Julie Bishop says the consequences of Russia's invasion of Ukraine will be profound as the Russian president "rips up the rulebook".
"He is formidable. He is a risk taker. He has been threatening for many years that he won't tolerate an expansion of NATO membership on Russia's borders" Ms Bishop told the Seven Network.
"Now this is a full-scale invasion of Ukraine. Clearly, he is not bluffing (and) I cannot see a scenario where he will pull back."
Defence Minister Peter Dutton echoed the former deputy Liberal leader's comments, saying Mr Putin had retreated to a Cold War era mentality.
"(Mr Putin) believes that Ukraine's territory should be part of Russia and that's his intent. He's 69 years of age and he wants to see it in his lifetime," he told the Nine Network.
"We should be very careful about autocrats like this who have this world-view that they want to go back to a Cold War era or back to a period of conflict and that's a price that they're willing to pay."
But the defence minister says Russia will likely continue to focus on Ukraine, with any push into Poland invoking a response from the US-backed NATO security alliance.
"He knows that if he pushes into Poland, for example, there would be a reaction, rightly so from NATO," Mr Dutton said.
"It would be a shocking act and that's not something that's predicted at the moment."
The comments came as Ukraine's top diplomat in Australia called for more financial, military and humanitarian assistance for his country as Russia's invasion continued overnight.
An emotional Charge d'Affaires Volodomyr Shalkivskyi said Ukrainians remained shocked as residents desperately fight for their country or try to flee to the country's west.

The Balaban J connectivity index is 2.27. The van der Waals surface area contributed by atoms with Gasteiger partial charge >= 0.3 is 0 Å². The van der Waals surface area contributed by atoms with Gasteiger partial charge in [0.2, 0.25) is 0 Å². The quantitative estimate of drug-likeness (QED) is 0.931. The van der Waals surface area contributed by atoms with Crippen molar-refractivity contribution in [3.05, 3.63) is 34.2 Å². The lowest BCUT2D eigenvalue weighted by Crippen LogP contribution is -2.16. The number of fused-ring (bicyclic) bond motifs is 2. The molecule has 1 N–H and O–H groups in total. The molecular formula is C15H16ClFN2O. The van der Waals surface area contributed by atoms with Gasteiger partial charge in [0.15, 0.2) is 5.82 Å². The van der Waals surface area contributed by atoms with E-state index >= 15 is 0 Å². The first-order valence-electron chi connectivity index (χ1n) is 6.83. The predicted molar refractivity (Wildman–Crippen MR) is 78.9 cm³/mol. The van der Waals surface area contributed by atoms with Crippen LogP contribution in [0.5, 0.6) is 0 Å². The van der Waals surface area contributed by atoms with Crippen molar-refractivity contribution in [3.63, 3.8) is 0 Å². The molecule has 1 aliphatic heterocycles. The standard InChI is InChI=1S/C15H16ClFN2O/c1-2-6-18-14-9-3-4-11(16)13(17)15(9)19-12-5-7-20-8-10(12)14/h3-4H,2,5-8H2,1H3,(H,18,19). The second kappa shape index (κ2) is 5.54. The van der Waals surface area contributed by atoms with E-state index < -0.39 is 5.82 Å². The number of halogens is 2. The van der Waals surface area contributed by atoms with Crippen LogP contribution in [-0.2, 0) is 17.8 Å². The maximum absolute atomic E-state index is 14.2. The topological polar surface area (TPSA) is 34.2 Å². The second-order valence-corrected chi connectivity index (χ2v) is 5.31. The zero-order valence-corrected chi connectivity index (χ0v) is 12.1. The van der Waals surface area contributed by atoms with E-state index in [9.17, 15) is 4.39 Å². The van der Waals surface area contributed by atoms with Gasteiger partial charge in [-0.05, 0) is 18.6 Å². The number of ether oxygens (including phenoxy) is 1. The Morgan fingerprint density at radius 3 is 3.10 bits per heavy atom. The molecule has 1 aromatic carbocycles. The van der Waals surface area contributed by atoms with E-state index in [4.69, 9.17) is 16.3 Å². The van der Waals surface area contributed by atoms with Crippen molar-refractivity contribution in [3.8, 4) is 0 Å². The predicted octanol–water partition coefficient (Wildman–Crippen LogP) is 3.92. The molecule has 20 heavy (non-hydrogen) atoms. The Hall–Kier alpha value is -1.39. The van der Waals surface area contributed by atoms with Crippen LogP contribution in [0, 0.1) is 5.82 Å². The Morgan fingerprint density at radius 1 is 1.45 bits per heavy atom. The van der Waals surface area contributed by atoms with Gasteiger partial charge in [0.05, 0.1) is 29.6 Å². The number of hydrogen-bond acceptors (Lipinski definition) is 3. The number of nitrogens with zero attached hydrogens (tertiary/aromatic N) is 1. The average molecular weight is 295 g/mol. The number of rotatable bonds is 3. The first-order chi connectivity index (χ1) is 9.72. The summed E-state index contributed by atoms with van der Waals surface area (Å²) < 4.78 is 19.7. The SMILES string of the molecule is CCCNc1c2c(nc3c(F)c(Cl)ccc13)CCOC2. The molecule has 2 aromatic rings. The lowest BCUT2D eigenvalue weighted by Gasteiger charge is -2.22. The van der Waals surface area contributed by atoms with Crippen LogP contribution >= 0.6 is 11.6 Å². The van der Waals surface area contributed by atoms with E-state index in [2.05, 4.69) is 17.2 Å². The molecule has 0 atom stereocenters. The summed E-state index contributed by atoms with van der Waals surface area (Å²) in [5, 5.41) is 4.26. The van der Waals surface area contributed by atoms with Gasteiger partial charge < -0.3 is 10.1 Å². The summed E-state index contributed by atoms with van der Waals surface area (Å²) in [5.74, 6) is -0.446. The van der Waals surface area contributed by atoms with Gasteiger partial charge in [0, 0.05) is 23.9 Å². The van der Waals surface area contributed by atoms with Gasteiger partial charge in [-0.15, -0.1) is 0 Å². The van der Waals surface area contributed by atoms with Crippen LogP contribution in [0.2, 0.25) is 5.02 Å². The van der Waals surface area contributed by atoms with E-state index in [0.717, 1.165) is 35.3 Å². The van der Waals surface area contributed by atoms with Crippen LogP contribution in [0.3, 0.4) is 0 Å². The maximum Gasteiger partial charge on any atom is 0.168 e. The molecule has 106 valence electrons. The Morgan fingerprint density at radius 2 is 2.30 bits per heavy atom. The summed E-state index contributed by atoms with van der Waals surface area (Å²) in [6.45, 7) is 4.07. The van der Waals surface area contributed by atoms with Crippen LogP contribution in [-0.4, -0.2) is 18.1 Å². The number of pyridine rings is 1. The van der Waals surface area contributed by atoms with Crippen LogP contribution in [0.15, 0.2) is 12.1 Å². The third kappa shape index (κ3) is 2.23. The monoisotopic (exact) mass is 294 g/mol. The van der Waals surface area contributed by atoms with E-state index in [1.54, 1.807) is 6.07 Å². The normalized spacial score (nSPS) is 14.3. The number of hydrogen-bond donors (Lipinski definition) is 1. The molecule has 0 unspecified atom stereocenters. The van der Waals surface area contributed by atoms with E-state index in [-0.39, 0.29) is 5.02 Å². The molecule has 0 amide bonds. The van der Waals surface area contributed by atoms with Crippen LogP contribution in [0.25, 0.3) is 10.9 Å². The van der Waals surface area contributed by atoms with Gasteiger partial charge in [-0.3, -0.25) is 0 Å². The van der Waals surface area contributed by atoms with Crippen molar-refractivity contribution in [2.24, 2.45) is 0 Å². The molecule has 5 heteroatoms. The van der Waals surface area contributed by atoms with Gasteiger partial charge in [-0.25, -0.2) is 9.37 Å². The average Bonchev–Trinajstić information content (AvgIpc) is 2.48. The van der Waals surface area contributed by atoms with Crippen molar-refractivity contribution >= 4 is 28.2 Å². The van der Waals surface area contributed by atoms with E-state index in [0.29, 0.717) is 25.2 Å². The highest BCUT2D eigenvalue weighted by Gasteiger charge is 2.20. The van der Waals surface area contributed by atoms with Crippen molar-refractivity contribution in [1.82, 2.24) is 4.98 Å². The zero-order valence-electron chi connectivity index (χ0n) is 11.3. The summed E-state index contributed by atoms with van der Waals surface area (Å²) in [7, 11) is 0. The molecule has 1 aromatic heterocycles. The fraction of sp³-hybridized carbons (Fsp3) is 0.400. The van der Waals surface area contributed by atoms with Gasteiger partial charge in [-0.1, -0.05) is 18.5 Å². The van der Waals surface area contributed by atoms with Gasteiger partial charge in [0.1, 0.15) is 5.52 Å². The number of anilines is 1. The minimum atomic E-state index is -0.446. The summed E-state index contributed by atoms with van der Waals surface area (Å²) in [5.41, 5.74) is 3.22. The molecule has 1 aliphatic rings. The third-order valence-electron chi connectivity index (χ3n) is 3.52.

"It's really painful to see the places where you spent your time usually with your family that's right now the place for the fighting," he told the Nine Network on Friday.
"It's our country and we need to defend it ourselves. But what we need is mounting pressure on Kremlin."
The United States unveiled another round of harsh sanctions and the United Kingdom has moved in lockstep.
Australia is expected to follow with further tranches of sanctions, with the prime minister flagging moves on over 300 members of the Russian parliament.
Mr Dutton said the US and its allies had done all they could to deter Russian President Vladimir Putin.
"What more can the world do? There can be forces sent in and then you would be saying, Why have we entered into a nuclear war?" he said.
"We've offered, with the rest of the world, very strong sanctions against Putin. We've been united in our call against Russia to not undertake this action and now we're seeing the tragic circumstances unfold."
Mr Dutton also urged the world to remain focused on the human suffering in the region.
"We need to concentrate on the human tragedy that's unfolding in Ukraine," he said.
"We need to prevent it as best we can, but we need to make sure that we continue to report it because that's the human cost and that's the pressure that needs to come to bear on President Putin."
The defence minister again called on Chinese President Xi Jinping to put pressure on the Kremlin.
"China and Russia have entered into this frankly unholy alliance and President Xi has a lot of power he can exert over President Putin," he said.
"He has chosen not to do that."